With the stress of cooking animal proteins out of the way, take the opportunity to pay extra attention to how your hearty vegetables cook. One common mistake with softer vegetables, like sweet potatoes for example, is the temptation to try and cook them the same amount of time. If you do, don’t be surprised when your curry starts to look like mashed potato mush!
We hope you enjoyed this brief history lesson on one of Thailand’s most beloved dishes. Don’t forget to share your recipe remakes on social media and follow us on Instagram for more updates!
We’re excited to share that our new veggie burger patties are now available for sale in Bangkok. The patties are the result of a lot of hard work and testing, as well as feedback from our healthy eating supporters. Consider them as a healthy and filling meal, that is also part of our efforts to encourage everyone to eat better and reduce food waste.
The patties we’ve created aren’t like the ones you’re seeing swapped for beef at fast food restaurants. Instead of an imitation meat, they’re homemade patties created using a special blend of vegetables and herbs. The main ingredient for the burgers is okara, the leftover soy pulp from making tofu. We blend the pulp with mushroom, spring onion, and dried spices before hand making each patty.
Before the pandemic hit, our tofu making class had been generating a buzz with healthy eating expats and visiting tourists in Bangkok. When the lockdown happened, although our classes had to stop, we continued making tofu at home and supplying a few local restaurants. To make tofu you need to squeeze the moisture out of the soybeans, leaving the fibrous part of the bean behind. While it may seem like a worthless byproduct bound for the trashcan, okara still has plenty of nutritional value.
To avoid food waste, we’ve been experimenting with using the leftover okara in different recipes. We’ve made a variety of spreads, pastes, and even cookies. However, the most popular of our creations have been the veggie burger patties. The soy pulp allows them to be dense and pliable, while still being soft on the palate and enjoyable to eat. That’s not bad for a leftover food product that might seem worthless at first glance.
Tom Yum lovers will be excited to learn you can enjoy the popular soup in a variety of ways. One of our favorite renditions is in the form of fried rice. This is similar to what you would order at a street food stall with a wok station. If you can find fragrant herbs to add, this recipe will be a great way to spice up your usual homemade fried rice!
Aromatics & Cooking Method
If you’re new to tom yum, the flavors come from a combination of aromatic herbs popular in Thai cooking. Those herbs are lemongrass, galangal, and kaffir lime leaf. If you’ve ever had them in a Thai restaurant you may remember them because they’re the bits in the soup you can’t eat comfortably. Although all of them are edible, each is so coarse they would be really tough to chew.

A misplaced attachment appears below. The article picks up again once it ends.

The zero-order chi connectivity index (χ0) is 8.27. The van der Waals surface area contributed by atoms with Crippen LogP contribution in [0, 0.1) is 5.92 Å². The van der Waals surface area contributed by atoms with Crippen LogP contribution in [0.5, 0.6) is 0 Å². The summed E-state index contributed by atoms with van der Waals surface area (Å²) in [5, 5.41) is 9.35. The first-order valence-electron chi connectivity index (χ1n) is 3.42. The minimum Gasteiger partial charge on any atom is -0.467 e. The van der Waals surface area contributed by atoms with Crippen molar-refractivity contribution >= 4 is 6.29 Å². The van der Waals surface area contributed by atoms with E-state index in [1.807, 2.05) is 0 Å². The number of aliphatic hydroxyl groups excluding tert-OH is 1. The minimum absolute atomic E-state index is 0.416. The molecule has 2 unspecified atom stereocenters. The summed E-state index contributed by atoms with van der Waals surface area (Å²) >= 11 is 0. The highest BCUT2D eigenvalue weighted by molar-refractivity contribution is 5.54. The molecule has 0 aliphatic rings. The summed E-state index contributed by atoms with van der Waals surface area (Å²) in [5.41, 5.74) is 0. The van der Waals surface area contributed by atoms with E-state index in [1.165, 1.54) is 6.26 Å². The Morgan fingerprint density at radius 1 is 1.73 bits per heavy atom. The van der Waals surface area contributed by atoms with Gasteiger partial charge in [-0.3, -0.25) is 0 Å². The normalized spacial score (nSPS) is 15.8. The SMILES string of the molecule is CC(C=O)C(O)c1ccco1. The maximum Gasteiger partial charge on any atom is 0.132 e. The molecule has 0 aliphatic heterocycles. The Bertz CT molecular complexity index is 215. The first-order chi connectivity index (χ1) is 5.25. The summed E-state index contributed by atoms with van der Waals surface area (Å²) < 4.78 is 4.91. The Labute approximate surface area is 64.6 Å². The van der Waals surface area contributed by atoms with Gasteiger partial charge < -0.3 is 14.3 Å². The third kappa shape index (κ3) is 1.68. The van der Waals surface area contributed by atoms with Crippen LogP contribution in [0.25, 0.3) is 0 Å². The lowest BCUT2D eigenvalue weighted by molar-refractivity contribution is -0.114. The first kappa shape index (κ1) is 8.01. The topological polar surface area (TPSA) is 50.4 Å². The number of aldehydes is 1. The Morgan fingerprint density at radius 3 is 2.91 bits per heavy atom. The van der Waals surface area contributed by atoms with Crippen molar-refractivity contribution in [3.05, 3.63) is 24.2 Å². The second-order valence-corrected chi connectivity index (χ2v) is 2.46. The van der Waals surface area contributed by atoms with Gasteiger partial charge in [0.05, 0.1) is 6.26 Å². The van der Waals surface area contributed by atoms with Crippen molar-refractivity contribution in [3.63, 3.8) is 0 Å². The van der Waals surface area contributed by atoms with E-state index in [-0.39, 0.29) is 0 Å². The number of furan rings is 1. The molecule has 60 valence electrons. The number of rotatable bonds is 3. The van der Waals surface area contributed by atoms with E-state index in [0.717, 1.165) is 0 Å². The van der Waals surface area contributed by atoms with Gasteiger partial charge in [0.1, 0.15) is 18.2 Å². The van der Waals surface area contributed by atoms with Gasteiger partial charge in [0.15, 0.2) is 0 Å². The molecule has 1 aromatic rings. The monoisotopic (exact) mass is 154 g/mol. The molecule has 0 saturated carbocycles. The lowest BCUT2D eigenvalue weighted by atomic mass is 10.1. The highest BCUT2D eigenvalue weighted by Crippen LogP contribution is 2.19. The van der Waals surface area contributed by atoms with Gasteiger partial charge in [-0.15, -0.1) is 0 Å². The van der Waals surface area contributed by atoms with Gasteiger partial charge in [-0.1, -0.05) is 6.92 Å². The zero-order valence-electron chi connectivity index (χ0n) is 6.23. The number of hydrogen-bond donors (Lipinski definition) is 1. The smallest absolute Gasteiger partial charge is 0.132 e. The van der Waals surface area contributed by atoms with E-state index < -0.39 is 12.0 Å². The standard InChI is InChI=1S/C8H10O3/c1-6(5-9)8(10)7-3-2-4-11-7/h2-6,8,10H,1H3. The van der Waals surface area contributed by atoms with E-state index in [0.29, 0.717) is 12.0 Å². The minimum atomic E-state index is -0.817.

To make the fried rice version, you’ll need to find your local asian grocer and prep the ingredients. Unlike the soup where the herbs will boil together, this recipe requires the elbow grease to pound them in a mortar and pestle. This is a big job, and is best done in a traditional stone mortar and pestle, so that each of the ingredients is properly smashed.
Can you put the items in a food processor or blender? Sure you can. However, often when we’re using the mortar and pestle, blending is not the most important function for using this traditional kitchen equipment. What we really desire are the essential oils from the ingredients that will make a paste that will remind your eyes, nose, and mouth of your favorite tom yum soup!
Finally, we should add some details about the moisture content of the fried rice. If you’re not cooking over high heat, or using leftover rice that is drier than rice freshly steamed, you may find the final product too soggy. If you know you prefer the drier, more crusty fried rice— be prepared with a heavy duty wok or pan to use. That way you can stir fry you rice longer, and scrape the stuck rice at the center of the wok to free the toastiest bits before they burn (not the best use of your non stick pan). Don’t be surprised to find cooks who love their fried rice this style, even throwing the wok or skillet of fried rice into the oven for a crispy finish.
Tom Yum Fried Rice
Equipment: mortar and pestle (preferably stone), wok
1 cup of rice
70-100g of protein (we used tofu)
1 tbsp of oil
30g tomato (plum or less watery tomatoes work better)
2 kaffir lime leaves
2 tbsp of soy sauce
2 tbsp of sweet chili jam (nam prik pow)
Optional: Lime to squeeze on top and spring onion for garnish
Tom Yum Paste Ingredients:
1 tbsp of minced galangal
1 tbsp of thin sliced lemongrass
2 chili (optional)
Prep all your ingredients. In mortar and pestle, pound lemongrass, galangal and chili together. Set aside.
Chop your proteins bite sized or smaller.
In a wok over medium heat, add a tbsp of cooking oil.
Add your proteins (If using tender meats like shrimp, you can set aside after cooking) and stir until mostly cooked.
Then add your paste and allow to become aromatic. Followed closely by your onions.
When your proteins are cooked and other ingredients smell nice, add your mushrooms and tomato.
Now you’re ready to add your rice. Mix with everything and add soy sauce and chili paste.
Stir fry until ingredients are well incorporated, or you have achieved the desired texture (give it an extra few minutes if you prefer a dry fried rice).
Plate and garnish, reminding your guests to squeeze their lime wedge over the top before enjoying.